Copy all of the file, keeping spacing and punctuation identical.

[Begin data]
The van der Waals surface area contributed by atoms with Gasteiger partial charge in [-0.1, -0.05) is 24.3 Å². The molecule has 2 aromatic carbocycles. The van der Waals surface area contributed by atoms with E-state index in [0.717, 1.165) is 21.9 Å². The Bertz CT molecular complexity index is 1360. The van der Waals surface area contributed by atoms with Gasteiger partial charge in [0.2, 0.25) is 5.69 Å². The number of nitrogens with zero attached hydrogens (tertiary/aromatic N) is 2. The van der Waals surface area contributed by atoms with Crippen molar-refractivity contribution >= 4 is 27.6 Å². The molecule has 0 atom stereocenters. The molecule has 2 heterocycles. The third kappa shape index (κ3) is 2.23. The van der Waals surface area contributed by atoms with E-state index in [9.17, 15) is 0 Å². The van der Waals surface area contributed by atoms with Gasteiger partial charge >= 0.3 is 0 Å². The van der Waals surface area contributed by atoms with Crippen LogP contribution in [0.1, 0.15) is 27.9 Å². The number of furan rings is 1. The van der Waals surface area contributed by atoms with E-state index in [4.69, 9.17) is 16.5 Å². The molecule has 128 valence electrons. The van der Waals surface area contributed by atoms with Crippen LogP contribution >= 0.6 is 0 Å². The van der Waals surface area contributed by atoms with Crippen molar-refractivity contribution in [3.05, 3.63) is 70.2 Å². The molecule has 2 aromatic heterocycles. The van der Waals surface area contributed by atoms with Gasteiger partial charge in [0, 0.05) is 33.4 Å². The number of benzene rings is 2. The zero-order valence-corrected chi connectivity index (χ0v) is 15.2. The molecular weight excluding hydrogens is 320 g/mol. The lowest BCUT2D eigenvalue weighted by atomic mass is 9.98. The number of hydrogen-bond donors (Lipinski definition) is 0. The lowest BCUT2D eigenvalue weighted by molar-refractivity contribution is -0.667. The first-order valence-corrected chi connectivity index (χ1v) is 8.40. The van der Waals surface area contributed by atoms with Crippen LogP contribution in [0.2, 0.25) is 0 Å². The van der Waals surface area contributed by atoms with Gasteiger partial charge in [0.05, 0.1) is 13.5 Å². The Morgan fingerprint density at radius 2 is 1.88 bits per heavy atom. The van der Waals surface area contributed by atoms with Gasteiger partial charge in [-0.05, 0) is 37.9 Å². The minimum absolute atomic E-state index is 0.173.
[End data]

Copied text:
The van der Waals surface area contributed by atoms with Gasteiger partial charge in [-0.1, -0.05) is 24.3 Å². The molecule has 2 aromatic carbocycles. The van der Waals surface area contributed by atoms with E-state index in [0.717, 1.165) is 21.9 Å². The Bertz CT molecular complexity index is 1360. The van der Waals surface area contributed by atoms with Gasteiger partial charge in [0.2, 0.25) is 5.69 Å². The number of nitrogens with zero attached hydrogens (tertiary/aromatic N) is 2. The van der Waals surface area contributed by atoms with Crippen molar-refractivity contribution >= 4 is 27.6 Å². The molecule has 0 atom stereocenters. The molecule has 2 heterocycles. The third kappa shape index (κ3) is 2.23. The van der Waals surface area contributed by atoms with E-state index in [9.17, 15) is 0 Å². The van der Waals surface area contributed by atoms with Gasteiger partial charge >= 0.3 is 0 Å². The van der Waals surface area contributed by atoms with Crippen LogP contribution in [0.1, 0.15) is 27.9 Å². The number of furan rings is 1. The van der Waals surface area contributed by atoms with E-state index in [4.69, 9.17) is 16.5 Å². The molecule has 128 valence electrons. The van der Waals surface area contributed by atoms with Crippen LogP contribution >= 0.6 is 0 Å². The van der Waals surface area contributed by atoms with Crippen molar-refractivity contribution in [3.05, 3.63) is 70.2 Å². The molecule has 2 aromatic heterocycles. The van der Waals surface area contributed by atoms with Gasteiger partial charge in [0, 0.05) is 33.4 Å². The number of benzene rings is 2. The zero-order valence-corrected chi connectivity index (χ0v) is 15.2. The molecular weight excluding hydrogens is 320 g/mol. The lowest BCUT2D eigenvalue weighted by atomic mass is 9.98. The number of hydrogen-bond donors (Lipinski definition) is 0. The lowest BCUT2D eigenvalue weighted by molar-refractivity contribution is -0.667. The first-order valence-corrected chi connectivity index (χ1v) is 8.40. The van der Waals surface area contributed by atoms with Crippen LogP contribution in [0.2, 0.25) is 0 Å². The van der Waals surface area contributed by atoms with Gasteiger partial charge in [0.05, 0.1) is 13.5 Å². The Morgan fingerprint density at radius 2 is 1.88 bits per heavy atom. The van der Waals surface area contributed by atoms with Gasteiger partial charge in [-0.05, 0) is 37.9 Å². The minimum absolute atomic E-state index is 0.173.